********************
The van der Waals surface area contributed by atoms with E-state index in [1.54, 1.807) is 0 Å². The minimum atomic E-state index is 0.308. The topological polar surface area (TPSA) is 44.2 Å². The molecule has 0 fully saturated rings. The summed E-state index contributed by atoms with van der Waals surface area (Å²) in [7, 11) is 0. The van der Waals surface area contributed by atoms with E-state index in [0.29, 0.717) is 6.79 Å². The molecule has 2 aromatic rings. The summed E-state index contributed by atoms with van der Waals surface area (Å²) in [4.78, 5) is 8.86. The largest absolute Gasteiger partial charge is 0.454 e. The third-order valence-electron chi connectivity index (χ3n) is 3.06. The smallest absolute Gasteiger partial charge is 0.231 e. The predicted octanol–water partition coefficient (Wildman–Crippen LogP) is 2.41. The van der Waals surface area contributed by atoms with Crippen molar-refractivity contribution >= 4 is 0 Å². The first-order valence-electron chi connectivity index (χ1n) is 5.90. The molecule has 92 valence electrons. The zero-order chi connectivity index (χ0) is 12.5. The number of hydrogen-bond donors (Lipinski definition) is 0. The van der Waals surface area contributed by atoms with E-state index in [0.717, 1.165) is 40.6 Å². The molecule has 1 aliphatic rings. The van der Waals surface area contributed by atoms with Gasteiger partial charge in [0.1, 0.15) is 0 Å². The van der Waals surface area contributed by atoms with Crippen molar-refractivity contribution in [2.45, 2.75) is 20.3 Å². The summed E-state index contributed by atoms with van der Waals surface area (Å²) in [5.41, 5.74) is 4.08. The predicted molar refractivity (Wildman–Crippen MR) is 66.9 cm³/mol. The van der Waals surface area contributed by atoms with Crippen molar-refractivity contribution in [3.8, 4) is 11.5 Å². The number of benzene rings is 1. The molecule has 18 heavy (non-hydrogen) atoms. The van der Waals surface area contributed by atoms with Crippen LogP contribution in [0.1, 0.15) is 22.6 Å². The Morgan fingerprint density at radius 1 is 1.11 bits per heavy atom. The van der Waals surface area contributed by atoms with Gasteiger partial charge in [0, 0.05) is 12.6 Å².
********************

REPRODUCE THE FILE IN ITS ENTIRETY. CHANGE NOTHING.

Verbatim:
The van der Waals surface area contributed by atoms with E-state index in [1.54, 1.807) is 0 Å². The minimum atomic E-state index is 0.308. The topological polar surface area (TPSA) is 44.2 Å². The molecule has 0 fully saturated rings. The summed E-state index contributed by atoms with van der Waals surface area (Å²) in [7, 11) is 0. The van der Waals surface area contributed by atoms with E-state index in [0.29, 0.717) is 6.79 Å². The molecule has 2 aromatic rings. The summed E-state index contributed by atoms with van der Waals surface area (Å²) in [4.78, 5) is 8.86. The largest absolute Gasteiger partial charge is 0.454 e. The third-order valence-electron chi connectivity index (χ3n) is 3.06. The smallest absolute Gasteiger partial charge is 0.231 e. The predicted octanol–water partition coefficient (Wildman–Crippen LogP) is 2.41. The van der Waals surface area contributed by atoms with Crippen molar-refractivity contribution >= 4 is 0 Å². The first-order valence-electron chi connectivity index (χ1n) is 5.90. The molecule has 92 valence electrons. The zero-order chi connectivity index (χ0) is 12.5. The number of hydrogen-bond donors (Lipinski definition) is 0. The van der Waals surface area contributed by atoms with E-state index in [0.717, 1.165) is 40.6 Å². The molecule has 1 aliphatic rings. The van der Waals surface area contributed by atoms with Gasteiger partial charge in [0.1, 0.15) is 0 Å². The van der Waals surface area contributed by atoms with Crippen molar-refractivity contribution in [2.45, 2.75) is 20.3 Å². The summed E-state index contributed by atoms with van der Waals surface area (Å²) in [5.41, 5.74) is 4.08. The predicted molar refractivity (Wildman–Crippen MR) is 66.9 cm³/mol. The van der Waals surface area contributed by atoms with Crippen molar-refractivity contribution in [3.8, 4) is 11.5 Å². The number of benzene rings is 1. The molecule has 18 heavy (non-hydrogen) atoms. The van der Waals surface area contributed by atoms with Crippen LogP contribution in [0.1, 0.15) is 22.6 Å². The Morgan fingerprint density at radius 1 is 1.11 bits per heavy atom. The van der Waals surface area contributed by atoms with Gasteiger partial charge in [0, 0.05) is 12.6 Å².